A discordant note

This article originally appeared in Sulekha

After what seemed to be the most agonizing moments of my life, he said, “Come back tomorrow.” At home, my mother called up every relative and friend in town to share the good news.
“What a stroke of luck,” she exclaimed breathlessly on the phone.
When my father looked bewildered by the commotion, I explained, “The maestro’s agreed to take me on as a student. I passed the interview.”

Before this momentous event, my music lessons had always been the cause of constant strife between my mother and me. When I had turned ten, my mother began scouting the market till she found the right teacher. He was a young fresh graduate from the local music school. He would arrive exactly on time, first have the tiffin (snack) my mother painstakingly prepared and leave on the hour. Sometimes I wondered whether he really came for her upuma and dosa, which he always consumed with great enthusiasm. I never did find out since he didn’t last very long.

Over the years, though my mother managed to maintain a constant stream of teachers, I remained unschooled. One day she declared much to my joy, “Enough! I wash my hands off this matter!” After the brouhaha had died down I summoned up the courage to ask her, “Can I learn how to play the piano instead?” The silence that followed was deafening, till she asked, “Where did that come from? ” She was quite perplexed by my request. When she finally nodded her head resignedly I found myself conjuring visions of playing at Carnegie Hall!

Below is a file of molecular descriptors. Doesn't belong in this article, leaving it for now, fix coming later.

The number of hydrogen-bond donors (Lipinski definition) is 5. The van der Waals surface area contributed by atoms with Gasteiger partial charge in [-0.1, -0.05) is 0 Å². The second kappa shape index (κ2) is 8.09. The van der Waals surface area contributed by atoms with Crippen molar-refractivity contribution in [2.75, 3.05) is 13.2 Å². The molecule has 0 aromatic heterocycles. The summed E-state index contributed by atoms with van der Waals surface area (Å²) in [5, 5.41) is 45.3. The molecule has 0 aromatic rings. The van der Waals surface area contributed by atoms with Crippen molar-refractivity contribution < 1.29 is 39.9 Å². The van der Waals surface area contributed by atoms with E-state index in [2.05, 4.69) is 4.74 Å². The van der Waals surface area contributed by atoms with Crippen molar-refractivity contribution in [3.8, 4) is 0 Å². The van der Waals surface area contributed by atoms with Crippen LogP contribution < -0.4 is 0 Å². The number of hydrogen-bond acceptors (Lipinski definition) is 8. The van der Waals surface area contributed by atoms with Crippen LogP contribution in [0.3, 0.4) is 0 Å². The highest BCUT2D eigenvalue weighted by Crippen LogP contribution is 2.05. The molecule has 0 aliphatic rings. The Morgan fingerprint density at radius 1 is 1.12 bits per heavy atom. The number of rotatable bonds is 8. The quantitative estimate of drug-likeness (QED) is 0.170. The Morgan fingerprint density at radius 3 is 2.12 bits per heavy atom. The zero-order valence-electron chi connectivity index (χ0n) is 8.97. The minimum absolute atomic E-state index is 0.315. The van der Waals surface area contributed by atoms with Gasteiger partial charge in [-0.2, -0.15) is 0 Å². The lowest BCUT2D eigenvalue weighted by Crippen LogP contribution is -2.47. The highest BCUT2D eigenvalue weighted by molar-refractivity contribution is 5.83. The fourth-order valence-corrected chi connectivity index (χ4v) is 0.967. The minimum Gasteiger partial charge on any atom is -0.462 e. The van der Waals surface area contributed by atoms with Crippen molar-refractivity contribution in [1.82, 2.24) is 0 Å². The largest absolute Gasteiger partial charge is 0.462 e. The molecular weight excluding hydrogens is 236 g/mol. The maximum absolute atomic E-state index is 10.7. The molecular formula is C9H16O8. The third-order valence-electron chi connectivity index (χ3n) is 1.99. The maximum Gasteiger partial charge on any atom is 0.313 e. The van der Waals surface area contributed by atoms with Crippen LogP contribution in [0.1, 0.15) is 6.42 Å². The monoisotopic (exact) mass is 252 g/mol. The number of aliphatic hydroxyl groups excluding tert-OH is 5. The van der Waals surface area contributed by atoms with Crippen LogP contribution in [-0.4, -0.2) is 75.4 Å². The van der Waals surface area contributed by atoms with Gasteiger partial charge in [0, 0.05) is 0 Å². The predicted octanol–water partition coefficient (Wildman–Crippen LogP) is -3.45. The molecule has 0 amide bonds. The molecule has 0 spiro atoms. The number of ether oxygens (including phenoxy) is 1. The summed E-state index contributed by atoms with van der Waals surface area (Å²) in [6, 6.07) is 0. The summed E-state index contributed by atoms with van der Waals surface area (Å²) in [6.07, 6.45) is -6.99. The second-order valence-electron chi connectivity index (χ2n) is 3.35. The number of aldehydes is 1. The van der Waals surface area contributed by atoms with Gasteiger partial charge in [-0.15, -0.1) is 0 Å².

My piano lesson started off with a bang the very next day. “Scales! Scales my dear. I want you to play only scales all day long!” my new piano instructor insisted. He’d come in the scorching heat of the afternoon, have a good siesta while I played and wake up only when I started banging on the keys. This phase did not last too long, as after my first few lessons, the neighbor’s dogs started baying the moment my classes began and wouldn’t stop till I quit. Henceforth it became a constant battle between woman and beast with the canines finally emerging as the winners. That was the end of the piano phase.

For the next few days I was in the doghouse. Mother walked around with an injured look on her face and I had to act pronto. “Give it another shot,” my conscience urged me. Nevertheless she was taken aback when I declared over the dinner table, “I’ve decided to learn music from the maestro!” I mentioned the name of a well-known local musician.
“You’re on your own. And no fooling around this time. He is a hard taskmaster,” she warned.

That was how I ended up taking and passing the test with the maestro that had so overjoyed my mother. The next day, I found myself on tenterhooks as I waited for my first lesson with the maestro. Finally there I was seated in front of him. “Sing a piece you already know,” he commanded. When I started to sing he bellowed, “Stop! I heard a discordant note there!” When he sat there glowering at me I wished my mother would walk in that very moment with the customary coffee and tiffin. I knew that half the battle would be won once he started digging into that uppma!

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